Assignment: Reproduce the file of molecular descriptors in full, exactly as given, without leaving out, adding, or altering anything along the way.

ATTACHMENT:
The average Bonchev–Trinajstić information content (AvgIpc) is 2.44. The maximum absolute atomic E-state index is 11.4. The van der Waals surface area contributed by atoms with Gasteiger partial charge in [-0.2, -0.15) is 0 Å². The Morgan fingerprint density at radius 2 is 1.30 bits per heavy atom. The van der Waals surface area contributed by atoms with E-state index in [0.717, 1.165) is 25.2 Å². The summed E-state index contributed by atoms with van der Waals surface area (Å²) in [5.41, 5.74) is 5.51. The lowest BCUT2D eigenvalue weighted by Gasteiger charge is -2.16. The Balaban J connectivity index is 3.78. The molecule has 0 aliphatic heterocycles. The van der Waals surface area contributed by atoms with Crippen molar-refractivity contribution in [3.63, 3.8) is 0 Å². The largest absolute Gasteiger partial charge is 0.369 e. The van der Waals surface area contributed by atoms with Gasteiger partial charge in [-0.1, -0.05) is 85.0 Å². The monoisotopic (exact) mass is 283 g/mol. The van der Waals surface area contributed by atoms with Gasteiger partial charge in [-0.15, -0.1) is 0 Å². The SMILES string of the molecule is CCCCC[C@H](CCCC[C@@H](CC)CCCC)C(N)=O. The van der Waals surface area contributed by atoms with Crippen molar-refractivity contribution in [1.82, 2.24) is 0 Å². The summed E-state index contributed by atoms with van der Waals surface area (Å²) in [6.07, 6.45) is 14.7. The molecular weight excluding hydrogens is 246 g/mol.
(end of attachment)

The average Bonchev–Trinajstić information content (AvgIpc) is 2.44. The maximum absolute atomic E-state index is 11.4. The van der Waals surface area contributed by atoms with Gasteiger partial charge in [-0.2, -0.15) is 0 Å². The Morgan fingerprint density at radius 2 is 1.30 bits per heavy atom. The van der Waals surface area contributed by atoms with E-state index in [0.717, 1.165) is 25.2 Å². The summed E-state index contributed by atoms with van der Waals surface area (Å²) in [5.41, 5.74) is 5.51. The lowest BCUT2D eigenvalue weighted by Gasteiger charge is -2.16. The Balaban J connectivity index is 3.78. The molecule has 0 aliphatic heterocycles. The van der Waals surface area contributed by atoms with Crippen molar-refractivity contribution in [3.63, 3.8) is 0 Å². The largest absolute Gasteiger partial charge is 0.369 e. The van der Waals surface area contributed by atoms with Gasteiger partial charge in [-0.1, -0.05) is 85.0 Å². The monoisotopic (exact) mass is 283 g/mol. The van der Waals surface area contributed by atoms with Gasteiger partial charge in [-0.15, -0.1) is 0 Å². The SMILES string of the molecule is CCCCC[C@H](CCCC[C@@H](CC)CCCC)C(N)=O. The van der Waals surface area contributed by atoms with Crippen molar-refractivity contribution in [1.82, 2.24) is 0 Å². The summed E-state index contributed by atoms with van der Waals surface area (Å²) in [6.07, 6.45) is 14.7. The molecular weight excluding hydrogens is 246 g/mol.